The bigger a dome gets, the better it's energy efficiency.
Thank you for viewing my entry. I will post Instructables for all of the different aspects of the project as we complete them.
When I am asked about building an aquaponics center that has an area of almost 8,000 square feet, I always have the same answer. With domes, bigger is better. There are several reasons.
In "Critical Path," under Geodesic Dome efficiency, Buckminster Fuller says:
"Every time the linear dimension of a symmetrical structure is doubled (ie. 1 -> 2) the surface area of the enclosure increases at a two to the second-power rate (i.e., 2^2). Wherefore, every time a geodesic dome's diameter is doubled, it has eight times as many contained molecules of atmosphere but only four times as much enclosing shell--ergo, each progressive doubling of dome diameters halves the amount of enclosing surface through which each molecule of interior atmosphere may either gain or lose energy as heat."
With a 100' diameter dome, we will have almost 8,000 square feet to set up our aquaponics system. However, if we halve the diameter, knocking it down to a more realistically imaginable 50', we quarter the floor space, now not quite hitting 2,000 square feet.
Couple that with it being twice as hard to heat and cool, and you may begin to see the picture.
The prize money rounded to $100 (with tax:)
1760 6ft. 2x6's - $2800
616 Hubs - $25,000 *note* I edited this up from $5,000 as I got the quote back after contest closed
8,000 sq ft. ETFE exterior grade - $8,000
8,000 sq. ft. ETFE interior grade - $4,800
1.5' Concrete Stemwall - $1800
Concrete for Papercrete - $2700
Papercrete mixer - $200
The aquaponics setup is going to fall outside of the bounds of this prize money, it will be used on the structure. Fortunately for me, between the many team members we have a lot of easily useable parts. We also have earth moving equipment, irrigation supplies, an already running irrigation system, tools, etc. The aquaponics will begin in one area, near the pond, and expand out as we get more materials.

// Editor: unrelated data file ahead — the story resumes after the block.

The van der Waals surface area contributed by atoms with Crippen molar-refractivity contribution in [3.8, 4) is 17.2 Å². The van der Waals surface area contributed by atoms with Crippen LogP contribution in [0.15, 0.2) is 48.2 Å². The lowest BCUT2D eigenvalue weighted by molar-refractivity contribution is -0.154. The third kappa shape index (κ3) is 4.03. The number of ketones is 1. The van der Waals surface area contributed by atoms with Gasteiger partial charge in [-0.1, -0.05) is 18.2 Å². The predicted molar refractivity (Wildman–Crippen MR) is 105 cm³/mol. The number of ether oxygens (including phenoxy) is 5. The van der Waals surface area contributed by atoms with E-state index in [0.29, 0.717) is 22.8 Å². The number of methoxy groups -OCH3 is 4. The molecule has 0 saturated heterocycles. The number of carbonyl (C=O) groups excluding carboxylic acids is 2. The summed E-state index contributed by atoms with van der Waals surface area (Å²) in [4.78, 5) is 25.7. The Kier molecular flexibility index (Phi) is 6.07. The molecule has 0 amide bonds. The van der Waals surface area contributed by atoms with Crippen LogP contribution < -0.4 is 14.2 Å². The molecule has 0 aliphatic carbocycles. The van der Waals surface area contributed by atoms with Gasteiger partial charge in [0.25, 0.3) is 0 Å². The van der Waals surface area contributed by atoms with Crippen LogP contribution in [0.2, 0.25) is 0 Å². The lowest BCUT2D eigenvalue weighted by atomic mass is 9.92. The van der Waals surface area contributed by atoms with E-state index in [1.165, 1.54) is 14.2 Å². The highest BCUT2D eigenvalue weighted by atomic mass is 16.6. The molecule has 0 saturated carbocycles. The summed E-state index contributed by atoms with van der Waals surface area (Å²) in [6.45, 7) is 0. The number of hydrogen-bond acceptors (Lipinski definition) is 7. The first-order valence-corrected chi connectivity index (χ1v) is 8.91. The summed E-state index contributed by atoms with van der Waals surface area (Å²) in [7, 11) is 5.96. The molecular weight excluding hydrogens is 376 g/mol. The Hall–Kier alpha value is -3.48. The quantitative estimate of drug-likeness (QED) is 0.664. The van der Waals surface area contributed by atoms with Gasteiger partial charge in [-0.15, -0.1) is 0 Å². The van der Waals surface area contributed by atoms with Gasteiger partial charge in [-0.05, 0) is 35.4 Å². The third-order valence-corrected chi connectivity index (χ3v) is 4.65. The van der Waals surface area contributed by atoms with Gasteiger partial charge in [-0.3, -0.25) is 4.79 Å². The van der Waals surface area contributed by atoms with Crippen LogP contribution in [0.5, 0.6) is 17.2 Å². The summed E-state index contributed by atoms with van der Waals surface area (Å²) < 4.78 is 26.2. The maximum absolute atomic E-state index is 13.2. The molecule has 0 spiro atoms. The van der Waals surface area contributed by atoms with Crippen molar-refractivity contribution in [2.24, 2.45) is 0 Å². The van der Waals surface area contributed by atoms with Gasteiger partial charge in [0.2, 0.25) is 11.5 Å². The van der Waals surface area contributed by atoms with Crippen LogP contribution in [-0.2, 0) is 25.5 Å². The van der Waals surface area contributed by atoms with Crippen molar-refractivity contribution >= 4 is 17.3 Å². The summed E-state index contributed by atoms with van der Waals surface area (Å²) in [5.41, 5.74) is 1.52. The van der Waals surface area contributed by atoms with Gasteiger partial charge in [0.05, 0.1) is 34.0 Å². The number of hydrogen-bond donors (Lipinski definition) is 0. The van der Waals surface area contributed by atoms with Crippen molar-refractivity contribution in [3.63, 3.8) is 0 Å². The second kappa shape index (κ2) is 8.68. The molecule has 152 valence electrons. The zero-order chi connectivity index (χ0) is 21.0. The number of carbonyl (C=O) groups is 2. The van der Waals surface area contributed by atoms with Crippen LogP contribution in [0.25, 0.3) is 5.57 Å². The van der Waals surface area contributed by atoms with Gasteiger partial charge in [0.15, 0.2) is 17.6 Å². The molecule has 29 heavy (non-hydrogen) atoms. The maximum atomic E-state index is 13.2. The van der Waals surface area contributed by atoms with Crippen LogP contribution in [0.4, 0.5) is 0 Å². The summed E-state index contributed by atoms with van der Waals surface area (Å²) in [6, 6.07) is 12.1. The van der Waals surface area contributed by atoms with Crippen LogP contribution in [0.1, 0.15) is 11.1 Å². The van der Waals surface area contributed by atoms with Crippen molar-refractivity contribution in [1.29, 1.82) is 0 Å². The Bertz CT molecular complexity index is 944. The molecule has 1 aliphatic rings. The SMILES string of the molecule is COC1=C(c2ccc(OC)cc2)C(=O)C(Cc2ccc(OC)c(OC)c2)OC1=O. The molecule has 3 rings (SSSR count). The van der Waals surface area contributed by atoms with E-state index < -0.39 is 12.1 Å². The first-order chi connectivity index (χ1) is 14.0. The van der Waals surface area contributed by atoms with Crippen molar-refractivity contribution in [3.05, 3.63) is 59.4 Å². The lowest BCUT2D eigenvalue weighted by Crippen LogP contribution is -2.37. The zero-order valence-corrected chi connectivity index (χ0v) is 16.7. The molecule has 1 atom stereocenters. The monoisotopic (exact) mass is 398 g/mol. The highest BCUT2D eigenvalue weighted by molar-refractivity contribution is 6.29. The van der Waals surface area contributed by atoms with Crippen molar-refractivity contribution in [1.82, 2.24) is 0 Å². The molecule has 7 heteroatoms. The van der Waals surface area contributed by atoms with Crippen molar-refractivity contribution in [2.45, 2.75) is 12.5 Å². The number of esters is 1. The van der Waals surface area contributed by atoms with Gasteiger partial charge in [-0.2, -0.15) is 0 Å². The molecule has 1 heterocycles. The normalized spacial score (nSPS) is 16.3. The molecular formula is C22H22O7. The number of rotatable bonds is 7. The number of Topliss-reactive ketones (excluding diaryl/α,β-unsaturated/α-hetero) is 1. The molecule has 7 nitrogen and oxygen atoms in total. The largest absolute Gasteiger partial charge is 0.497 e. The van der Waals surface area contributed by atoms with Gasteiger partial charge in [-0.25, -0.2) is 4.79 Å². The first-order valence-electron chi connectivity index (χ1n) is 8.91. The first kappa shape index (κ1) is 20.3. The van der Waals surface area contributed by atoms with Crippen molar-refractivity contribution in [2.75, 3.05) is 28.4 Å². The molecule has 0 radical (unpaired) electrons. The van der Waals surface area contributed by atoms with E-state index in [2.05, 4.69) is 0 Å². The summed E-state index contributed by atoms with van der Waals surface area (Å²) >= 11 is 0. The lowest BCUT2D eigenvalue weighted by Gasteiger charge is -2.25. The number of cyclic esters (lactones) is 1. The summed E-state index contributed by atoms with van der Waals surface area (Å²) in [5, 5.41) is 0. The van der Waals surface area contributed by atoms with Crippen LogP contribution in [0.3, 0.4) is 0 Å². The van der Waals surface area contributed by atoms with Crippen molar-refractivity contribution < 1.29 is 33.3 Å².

When we finish filling the bottom, we will build floors along the north wall, and continue expanding upward.
This dome will have two exterior types, papercrete, and ETFE.
Papercrete is an excellent insulator, cheap, light, and made largely from waste paper. The local Post Office will allow me to take theirs, which amounts to a couple of dumpsters full per week.
ETFE is the top of the plastics pyramid, and only this year has the price come down to make it realistic for use by you and me. The Eden Project in England has six massive domes all covered in ETFE. It allows them to have a tropical rainforest, arid desert, and temperate forest, all in different domes. ETFE is supposed to last at least 25 years, 8 times longer than conventional greenhouse plastic. When it wears out, it's 100% recyclable.
If this were to be something besides a greenhouse, we would use papercrete for the entire thing and it would cost significantly less.
And that is really the point of this whole project. Many families and extended families around the world would like to have super strong, energy efficient housing and food production facilities, but it's not going to happen in square buildings, or small domes. By building one this large for less than $25,000, even with expensive materials, I am showing the makers of the world that it's time to move up into the next era of buildings, and leave our boxes behind.